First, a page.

The feudal man ( feudal taker , fiefdom holder ; Pl. Feudal people ) was the recipient of a fiefdom in feudal law . He was a suitor who pledged himself to a noble feudal lord ( feudal lord ) in return for service, honor and loyalty and in return received from the feudal lord a real right of possession and use of a thing of the feudal lord (fiefdom) to secure his livelihood. The relationship was characterized by a mutual, preferably warlike, loyalty relationship.
While the personal bond between vassal and patron ended with the death of one of the two partners, the fiefdom was usually hereditary.
The economic situation of the feudal people was subject to strong fluctuations. Ulrich von Hutten (1488–1523) describes the life of a feudal man at the beginning of the 16th century in a letter to Willibald Pirckheimer (1470–1530):
- The people from whom we draw our livelihoods are very poor farmers, to whom we lease our fields, vineyards, meadows and fields. The yield from it is very small in relation to the labor expended on it, but one worries and worries that it will be as great as possible; for we must be extremely prudent economists. We then also serve a prince from whom we hope for protection; if I don't do that, everyone believes they can do anything and anything against me. But for the prince servant too, this hope is associated with danger and fear every day. Because as soon as I set foot out of the house, there is a danger that I will run into people with whom the prince has spies and feuds and who attack me and lead me away captured. If I'm unlucky, I can give half of my fortune as a ransom and the protection I hoped for turns into the opposite.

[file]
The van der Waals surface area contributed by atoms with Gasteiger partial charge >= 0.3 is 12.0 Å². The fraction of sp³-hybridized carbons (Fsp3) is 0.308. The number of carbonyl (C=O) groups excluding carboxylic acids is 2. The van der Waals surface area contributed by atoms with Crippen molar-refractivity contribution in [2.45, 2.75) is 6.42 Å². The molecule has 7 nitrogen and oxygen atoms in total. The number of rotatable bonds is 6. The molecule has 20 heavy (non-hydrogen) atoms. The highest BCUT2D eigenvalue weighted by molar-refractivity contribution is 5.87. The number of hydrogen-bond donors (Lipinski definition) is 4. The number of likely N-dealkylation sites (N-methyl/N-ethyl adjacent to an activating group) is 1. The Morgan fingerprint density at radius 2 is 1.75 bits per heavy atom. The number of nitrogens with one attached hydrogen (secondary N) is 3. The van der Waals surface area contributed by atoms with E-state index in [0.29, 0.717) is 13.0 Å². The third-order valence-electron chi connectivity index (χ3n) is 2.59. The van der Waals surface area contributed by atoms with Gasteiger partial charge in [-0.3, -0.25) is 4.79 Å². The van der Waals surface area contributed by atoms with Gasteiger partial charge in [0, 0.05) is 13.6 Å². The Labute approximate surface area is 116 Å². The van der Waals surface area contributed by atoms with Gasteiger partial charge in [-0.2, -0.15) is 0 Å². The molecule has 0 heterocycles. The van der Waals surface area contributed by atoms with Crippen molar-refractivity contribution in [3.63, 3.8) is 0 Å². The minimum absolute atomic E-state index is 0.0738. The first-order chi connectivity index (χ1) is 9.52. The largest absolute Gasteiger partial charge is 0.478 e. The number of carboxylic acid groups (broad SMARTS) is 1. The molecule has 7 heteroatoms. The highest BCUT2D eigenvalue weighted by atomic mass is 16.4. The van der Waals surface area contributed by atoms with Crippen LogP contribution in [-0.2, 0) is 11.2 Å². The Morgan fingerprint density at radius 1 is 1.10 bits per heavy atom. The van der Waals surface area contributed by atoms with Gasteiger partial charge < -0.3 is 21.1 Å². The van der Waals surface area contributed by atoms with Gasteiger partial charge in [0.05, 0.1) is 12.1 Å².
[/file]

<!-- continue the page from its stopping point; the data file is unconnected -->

- We therefore keep horses and buy weapons and surround ourselves with a large following, which all costs heavy money. Then we cannot walk unarmed for two fields; we cannot visit a farm without weapons; we have to be iron-armored for hunting and fishing. The quarrels between our peasants and foreign farmers do not stop; Not a day goes by on which we are not told of quarrels and strife, which we then try to resolve with the greatest care.
- Because if I defend what is mine too tenaciously or also pursue injustice, then there are feuds. But if I let something go too patiently or even renounce what is due to me, then I give myself up to unjust attacks from all sides, since what I let go everyone immediately claims as a reward for their injustice.
- Regardless of whether a castle is on a mountain or on the plain, it is definitely not built for comfort, but rather as a defense, surrounded by ditches and ramparts, inside of oppressive narrowness, crammed together with cattle and horse stables, darkrooms full of heavy rifles, pitch, sulfur and all other weapons and implements. Gunpowder stinks everywhere, and the smell of the dogs and their filth is not sweeter, as I think.
- Horsemen come and go, including robbers, thieves and highwaymen, because our houses are usually open to all kinds of people and we don't know the individual better or we don't care much about them. And what a noise! The sheep bleat, the cattle roar, the dogs bark, the workers in the fields scream, the wagons and carts creak, and at home you can also hear the wolves howling. Every day one cares and cares for the following, one is always in motion, always in restlessness.
Ulrich von Hutten wrote not only descriptions of feudalism , but also numerous criticisms of the medieval nobility, clergy and science. Finally, the dissatisfied knighthood rose under Franz von Sickingen (1481–1523) and Ulrich von Hutten in the so-called Knight's War (1522–1523). Both support Martin Luther . Sickingen was fatally wounded in the fight against the Archdiocese of Trier . Von Hutten also died a year later in Switzerland. The imperial knighthood finally lost its political significance. It was not until 1848 that the feudal system was officially abolished. Ulrich von Hutten and Franz von Sickingen were honored with busts in the Walhalla near Donaustauf .
- Lehn Pierer's Universal Lexikon, Volume 10. Altenburg 1860, pp. 223-231. zeno.org, accessed June 20, 2020.